Notice that the definition of isEmpty uses pattern matching to, at once, deconstruct the argument value and bind the underlying array value to the variable a. This definition is equivalent to all of the following:

isEmpty h = case h of WrapHeap a -> A.length a == 0

isEmpty = \h -> case h of WrapHeap a -> A.length a == 0

isEmpty = \h -> let (WrapHeap a) = h in A.length a == 0

isEmpty = \(WrapHeap a) -> A.length a == 0

Because values of type Heap can only be constructed by the WrapHeap data constructor, we can use patterns in bindings (rather than case expressions) and be sure that we have covered all patterns.

The findMin implementation is also straightforward.

findMin : Heap -> Maybe Int
findMin (WrapHeap a) = A.get 0 a


Let's now look at the first non-trivial operator, inserting an Int into a Heap. The idea is to add the element to the next position in the complete binary tree (conveniently represented as the last element in the array) and then "bubble" or "percolate" the element up the tree until it is no longer bigger than its parent.

insert : Int -> Heap -> Heap
insert x (WrapHeap a) =
    n  = A.length a
    a' = A.push x a
    WrapHeap (bubbleUp n a')

As we manipulate the underlying Array representations, we will make sure to always access elements within bounds. So we define an "unsafe" version of get:

fromJust : Maybe a -> a
fromJust mx =
  case mx of
    Just x  -> x
    Nothing -> Debug.crash "fromJust"

justGet : Int -> A.Array a -> a
justGet i a = fromJust (A.get i a)

We also define a helper function to swap two elements in an Array:

swap : Int -> Int -> A.Array a -> A.Array a
swap i j a =
  a |> A.set i (justGet j a) |> A.set j (justGet i a)

The bubbleUp function is defined to swap node i with its parent node (i-1)//2 if the parent is larger and, if so, recursively traverses up the tree. We use the type alias InternalHeap to refer to A.Array Int within our implementation.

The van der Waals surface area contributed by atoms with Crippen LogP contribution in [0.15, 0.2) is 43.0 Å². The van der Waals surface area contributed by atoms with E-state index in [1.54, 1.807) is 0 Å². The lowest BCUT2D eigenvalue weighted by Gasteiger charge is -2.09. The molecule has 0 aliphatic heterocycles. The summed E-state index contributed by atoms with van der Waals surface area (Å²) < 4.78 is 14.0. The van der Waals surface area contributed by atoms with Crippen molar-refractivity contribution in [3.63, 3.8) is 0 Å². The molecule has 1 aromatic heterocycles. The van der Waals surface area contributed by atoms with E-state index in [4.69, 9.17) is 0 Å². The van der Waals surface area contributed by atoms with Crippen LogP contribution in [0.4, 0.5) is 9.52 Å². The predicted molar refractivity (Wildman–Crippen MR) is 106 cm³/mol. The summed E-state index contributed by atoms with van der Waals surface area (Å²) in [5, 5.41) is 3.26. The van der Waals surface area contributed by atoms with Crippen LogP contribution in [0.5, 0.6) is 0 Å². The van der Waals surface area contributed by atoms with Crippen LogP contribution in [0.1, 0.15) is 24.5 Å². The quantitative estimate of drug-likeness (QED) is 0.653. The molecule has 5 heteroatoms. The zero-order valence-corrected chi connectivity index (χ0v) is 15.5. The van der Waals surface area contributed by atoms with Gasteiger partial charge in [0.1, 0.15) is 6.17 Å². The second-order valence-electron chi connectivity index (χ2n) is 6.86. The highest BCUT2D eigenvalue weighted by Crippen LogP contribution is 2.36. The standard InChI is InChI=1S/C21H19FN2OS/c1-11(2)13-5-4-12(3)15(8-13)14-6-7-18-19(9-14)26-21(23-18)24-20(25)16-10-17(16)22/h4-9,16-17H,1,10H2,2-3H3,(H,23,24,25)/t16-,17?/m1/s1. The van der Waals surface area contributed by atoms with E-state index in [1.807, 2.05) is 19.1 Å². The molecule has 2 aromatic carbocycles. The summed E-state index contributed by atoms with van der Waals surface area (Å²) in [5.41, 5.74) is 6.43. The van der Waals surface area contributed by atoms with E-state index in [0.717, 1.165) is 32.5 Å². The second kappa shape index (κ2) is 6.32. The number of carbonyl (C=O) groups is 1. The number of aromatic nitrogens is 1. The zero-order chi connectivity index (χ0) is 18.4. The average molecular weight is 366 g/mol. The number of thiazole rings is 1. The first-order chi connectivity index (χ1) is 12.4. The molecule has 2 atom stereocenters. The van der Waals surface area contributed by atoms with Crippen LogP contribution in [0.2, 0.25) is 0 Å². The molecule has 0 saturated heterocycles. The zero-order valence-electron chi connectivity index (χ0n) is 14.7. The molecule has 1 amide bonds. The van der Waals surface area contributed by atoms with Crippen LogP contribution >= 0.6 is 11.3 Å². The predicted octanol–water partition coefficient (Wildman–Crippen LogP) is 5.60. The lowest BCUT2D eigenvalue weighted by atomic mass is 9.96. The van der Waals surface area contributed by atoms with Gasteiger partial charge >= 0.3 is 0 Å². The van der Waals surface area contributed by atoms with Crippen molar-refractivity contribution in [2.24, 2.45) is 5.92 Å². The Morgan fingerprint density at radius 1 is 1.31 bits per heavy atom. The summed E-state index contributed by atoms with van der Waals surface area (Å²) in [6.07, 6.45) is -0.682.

bubbleUp : Int -> InternalHeap -> InternalHeap
bubbleUp i a =
  if i == 0 then a
      j   = (i-1) // 2
      ch  = justGet i a
      par = justGet j a
    if par <= ch
      then a
      else a |> swap i j |> bubbleUp j

Let's now consider the worst-case time cost of the insertion algorithm. The insert function computes the length of the Array representation (which runs in O(1) time, by looking at the documentation and implementation), pushes an element on the end of it (which runs in worst-case O(log n) time) and calls bubbleUp.

The bubbleUp function makes use of justGet and swap. Because A.get runs in O(log n) time, so does the wrapper function justGet. The swap function makes several calls to A.set and justGet, each of which takes O(log n) time. Thus, swap takes O(log n) time. The bubbleUp function visits at most O(log n) elements because the index i is divided in half before each recursive call. Therefore, there are O(log n) calls to bubbleUp, each of which performs O(log n) work. So the running time of bubbleUp, and hence insert, is O(log2n). In an imperative language, where array operations take worst-case O(1) time, the insertion algorithm runs in worst-case O(log n) time.


To delete the minimum element, which is stored at index 0, we first overwrite the root with the value currently stored in the last position (conveniently stored in the last element of the Array). We pop the last element because its value is now stored in the root and then "bubble" or "percolate" this value down as long as necessary. When recursively bubbling down, we choose the child tree whose root is smaller in order to maintain the heap order property.

deleteMin : Heap -> Maybe Heap
deleteMin (WrapHeap a) =
  let n = A.length a in
  if n == 0 then Nothing
    let x = justGet (n-1) a in
      a |> pop
        |> A.set 0 x
        |> bubbleDown 0
        |> WrapHeap
        |> Just